Two key focuses of my blog are Creating Ecosystems of Success and Career Discussions. Stepping up into management doesn’t just mean an increase in pay, but it also involves a whole new set of responsibilities and decisions to make that most staff level employees aren’t privy to. The following contributed post is thus entitled, Are You Cutting Your Boss’ Decisions Enough Slack?
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As an employee, it feels as if you and the boss are at war. Not literally, but metaphorically. You ask for things and suggest improvements and they go about their business as usual. It’s incredibly frustrating when they don’t listen, especially if the idea could transform the company.
It’s easy to see bosses and managers as incompetent. They are stuck in their ways and make decisions for their gain and nobody else’s. Of course, they got to their position through hard work and competency among other things, so they aren’t inept. If anything, they know things you don’t and haven’t yet considered.
Far too often, workers don’t cut their boss’ decisions enough slack and the relationship suffers as a result. You’re more than welcome to go down this route but it won’t work out well for you in the long-term. The better option is to try and see it from their side. Why doesn’t the person in charge drop everything when you have a light bulb moment?
Not everything is as straightforward as it appears to the untrained eye. You might want new desktops and iPads for remote working, yet it isn’t a case of making an order. For a boss, an expense such as this will require a trade-off in another area of the company or further down the line.
An example is the impact the cost will have on the budget as a whole. New software and hardware might raise productivity a little, but it won’t help with employee training. If the boss considers the latter to be more important, they won’t make the tradeoff as it doesn’t make any business sense.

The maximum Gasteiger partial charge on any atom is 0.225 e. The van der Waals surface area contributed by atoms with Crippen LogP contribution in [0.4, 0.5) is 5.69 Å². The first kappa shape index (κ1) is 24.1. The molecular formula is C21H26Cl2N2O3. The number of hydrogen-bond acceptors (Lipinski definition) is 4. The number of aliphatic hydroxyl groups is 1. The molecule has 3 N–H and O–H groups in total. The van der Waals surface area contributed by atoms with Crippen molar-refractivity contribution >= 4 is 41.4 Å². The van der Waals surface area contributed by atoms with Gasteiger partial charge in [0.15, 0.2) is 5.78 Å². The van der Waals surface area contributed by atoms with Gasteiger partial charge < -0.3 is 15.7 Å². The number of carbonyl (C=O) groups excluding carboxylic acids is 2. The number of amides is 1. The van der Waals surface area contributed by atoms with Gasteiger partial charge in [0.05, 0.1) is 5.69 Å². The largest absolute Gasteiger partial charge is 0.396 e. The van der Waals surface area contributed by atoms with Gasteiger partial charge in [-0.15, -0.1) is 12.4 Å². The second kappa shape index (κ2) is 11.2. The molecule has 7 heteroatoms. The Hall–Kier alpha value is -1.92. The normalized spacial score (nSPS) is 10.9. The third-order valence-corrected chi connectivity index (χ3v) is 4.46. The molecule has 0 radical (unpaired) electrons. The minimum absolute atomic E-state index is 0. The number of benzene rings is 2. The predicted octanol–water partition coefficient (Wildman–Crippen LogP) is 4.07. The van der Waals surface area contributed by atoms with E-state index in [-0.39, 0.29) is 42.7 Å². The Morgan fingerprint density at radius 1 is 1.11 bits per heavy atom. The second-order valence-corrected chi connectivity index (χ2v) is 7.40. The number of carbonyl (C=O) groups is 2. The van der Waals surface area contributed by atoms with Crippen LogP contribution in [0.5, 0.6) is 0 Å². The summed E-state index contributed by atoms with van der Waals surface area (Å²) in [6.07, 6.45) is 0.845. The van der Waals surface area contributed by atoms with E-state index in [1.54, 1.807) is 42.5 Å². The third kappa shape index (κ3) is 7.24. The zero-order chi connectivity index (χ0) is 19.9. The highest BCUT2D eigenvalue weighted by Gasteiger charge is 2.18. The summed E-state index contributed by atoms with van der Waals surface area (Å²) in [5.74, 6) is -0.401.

No-brainers do exist yet the majority of the time it requires the person in charge to play politics. Yep, even for the most basic of decisions.
The last thing anybody wants to see is layoffs. Watching colleagues and friends pack their things and leave the building is a heartbreaking sight. It’s also scary because you know you could be next. Redundancies don’t discriminate as one way to limit the number of layoffs is to fire high-earning workers.
You might think there are other options on the table; however, the reality is different. Asking people to go part-time or to take a redundancy package isn’t always viable. Depending on the company’s finances, the budget might need cutting to the bone. Also, don’t forget that they have to think about the future as well as the present. It isn’t enough to lay off people to stay above water – the business needs breathing space.
Bosses have to do whatever necessary to stop the firm from going under. Their allegiance is to the company.
Health And Safety
Why is that there? What do we need this for? How come this makes no sense? It’s not uncommon for employees to judge the internal processes of the workplace. After all, an inefficient format makes your life more difficult and it’s stressful.
What workers often forget is the topics of health and safety. Bosses must ensure everyone is safe within the workplace particularly if you work with heavy machinery. That’s why there are electric chain hoists in warehouses which lift small to medium loads vertically. Machines that do it horizontally often swing the load and it’s a potential danger. Pretty much every piece of equipment or resource in the workplace has a meaning, and it’s usually health and safety related.
The next time you wonder why something is the way it is, remember your wellbeing. The odds are the management has put it there for your benefit.
Sometimes, a decision will improve the business as a whole yet it’s tough to implement. The reason is simple: the perception of fairness. Employees who feel their coworkers are getting preferential treatment will rebel. Once this happens, the morale of the team hits rock bottom and everything starts to go wrong.
Home-based work is worth considering in this context. You know that it would suit your life if you could have some independence a couple of times a week. Although the boss agrees, there is no way they can sanction it if there is going to be a backlash. Everyone will want the same and it’s impossible to allow. After all, some people aren’t made for unstructured hours.
So, if a boss makes a decision and you know it’s wrong, think about the bigger picture. As a rule, the togetherness of the team is always going to come ahead of the individual.
How do you see your boss’ decisions now?